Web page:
Lord Jesus Christ, King, Conqueror, Saviour, I embrace all that You are for all that I need. Thankyou for Your most brave dying love. Like insecure and proud Absalom, how often my heart rises against You. Teach me the joy of trusting surrender to Your love. Amen.

Grace to Rule – 2 Samuel 14. RBT Notes, 18th October

“The righteous are as bold as a lion” (Prov.28.1). Since his disastrous failure with Bathsheba, David has lost courage and resolve. His boldness went with his righteousness, and others are filling the vacuum. Step up Joab, and Absalom.

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Joab has shown his impatience with his master before, and will show it again. He is tired of this stand-off between the king and his son, so he engineers a reconciliation – of sorts (vv.1-3). The historian relays in great detail the scene of the woman and David with her carefully-prepared story (vv.4-20). Just as with Nathan’s story after the adultery and murder, David is reeled in again. The effect of this exchange is less to show that David is merciful, and more to show that David is a pawn of others more decisive than he is.

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That indecisiveness even continues when Absalom returns to Jerusalem. This handsome young man was used to the king’s attention, and probably, everyone else’s (vv.25-26), so when the reconciliation seems impossible, he engineers things so that Joab is forced to bring him to the king (vv.28-32).

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Don’t be fooled. David is less the merciful king, more the cowardly one. He avoids heart-wrenching decision about justice for his son, and meekly kisses him and signals his favour. Forgiveness is a great virtue, but cowardice is a reproach for God’s people.

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A Prayer to Pray

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Father, You are a great God, and greatly to be praised. Life is so confusing, and relationships are so complicated. As I look to you I can be wise, and brave. As I look to myself I am foolish, and afraid. Lift my eyes, Lord, and strengthen my heart to live well, to Your praise. Amen.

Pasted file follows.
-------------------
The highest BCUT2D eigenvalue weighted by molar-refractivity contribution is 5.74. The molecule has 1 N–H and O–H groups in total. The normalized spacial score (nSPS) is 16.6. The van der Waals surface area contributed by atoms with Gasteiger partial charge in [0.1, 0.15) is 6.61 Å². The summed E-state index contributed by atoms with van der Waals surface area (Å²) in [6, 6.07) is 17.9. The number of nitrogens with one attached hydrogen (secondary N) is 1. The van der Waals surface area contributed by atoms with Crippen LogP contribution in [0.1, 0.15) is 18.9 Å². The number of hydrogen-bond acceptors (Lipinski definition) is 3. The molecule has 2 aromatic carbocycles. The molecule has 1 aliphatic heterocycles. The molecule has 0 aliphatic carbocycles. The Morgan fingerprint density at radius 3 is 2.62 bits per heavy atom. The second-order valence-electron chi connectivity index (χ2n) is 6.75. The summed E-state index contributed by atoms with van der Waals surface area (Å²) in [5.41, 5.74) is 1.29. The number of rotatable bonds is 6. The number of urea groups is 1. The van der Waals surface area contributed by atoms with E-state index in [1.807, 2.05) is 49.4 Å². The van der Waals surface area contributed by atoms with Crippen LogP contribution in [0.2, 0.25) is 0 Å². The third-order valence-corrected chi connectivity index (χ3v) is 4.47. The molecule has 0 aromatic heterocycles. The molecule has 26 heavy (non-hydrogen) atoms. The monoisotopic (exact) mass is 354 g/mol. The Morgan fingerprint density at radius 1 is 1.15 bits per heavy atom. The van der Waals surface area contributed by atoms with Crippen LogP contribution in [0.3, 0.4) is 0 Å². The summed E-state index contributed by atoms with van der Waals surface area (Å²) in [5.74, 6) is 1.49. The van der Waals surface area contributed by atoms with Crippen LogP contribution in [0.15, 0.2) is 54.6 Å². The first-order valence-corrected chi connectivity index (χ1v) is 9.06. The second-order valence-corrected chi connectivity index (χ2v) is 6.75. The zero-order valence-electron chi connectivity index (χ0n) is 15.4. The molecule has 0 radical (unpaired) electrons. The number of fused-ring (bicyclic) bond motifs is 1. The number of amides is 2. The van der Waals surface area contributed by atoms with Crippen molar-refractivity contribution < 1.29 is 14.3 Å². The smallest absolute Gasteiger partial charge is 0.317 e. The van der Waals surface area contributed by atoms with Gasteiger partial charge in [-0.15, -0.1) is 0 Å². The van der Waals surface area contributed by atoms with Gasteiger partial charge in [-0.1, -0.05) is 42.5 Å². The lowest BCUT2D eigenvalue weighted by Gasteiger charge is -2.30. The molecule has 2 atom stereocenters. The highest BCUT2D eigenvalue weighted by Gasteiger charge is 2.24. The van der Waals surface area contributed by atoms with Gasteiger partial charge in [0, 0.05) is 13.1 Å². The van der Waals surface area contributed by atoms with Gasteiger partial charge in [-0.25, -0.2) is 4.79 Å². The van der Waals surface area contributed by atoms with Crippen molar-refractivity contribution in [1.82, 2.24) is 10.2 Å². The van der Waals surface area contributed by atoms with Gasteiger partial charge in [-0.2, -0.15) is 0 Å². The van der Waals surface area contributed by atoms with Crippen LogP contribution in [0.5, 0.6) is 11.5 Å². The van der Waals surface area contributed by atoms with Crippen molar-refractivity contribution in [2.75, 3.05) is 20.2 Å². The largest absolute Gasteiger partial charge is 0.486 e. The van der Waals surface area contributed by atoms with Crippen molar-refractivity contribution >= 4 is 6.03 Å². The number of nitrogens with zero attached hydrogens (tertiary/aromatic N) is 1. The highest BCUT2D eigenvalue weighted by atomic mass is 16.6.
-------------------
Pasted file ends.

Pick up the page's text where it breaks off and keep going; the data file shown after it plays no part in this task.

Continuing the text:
Devastation – 2 Samuel 13. RBT Notes, 17th October

She was exploited, violated and then left to mourn for the rest of her life. He was brutal, lived like a wild animal, and died like one. The story of Amnon and Tamar is one of the Old Testament’s foulest. It’s told in unhurried detail, so that we feel the complete outrage of this rape. Don’t look for deeper meanings or lessons in it; it is what is appears to be, a chronicle of shame.

Amnon commits incest and rape. Tamar is devastated (her pleading ignored by her predator, vv.12-15). His wicked heart is shown to be worse still, since he discards the woman he abused as so much rubbish (vv.15-18). Her life is broken.

The first two men whose reactions we encounter seem to have different responses to Tamar. Absalom tries to comfort her, whereas David is furious (vv.20-22). David, however, fails to work out the justice he should as Israel’s King. His silence is the result of his own personal compromise with Bathsheba. Sin robs us of conviction to do the right thing. Absalom plots Amnon’s death, and will do so, even if he waits for two years before he works out his plan.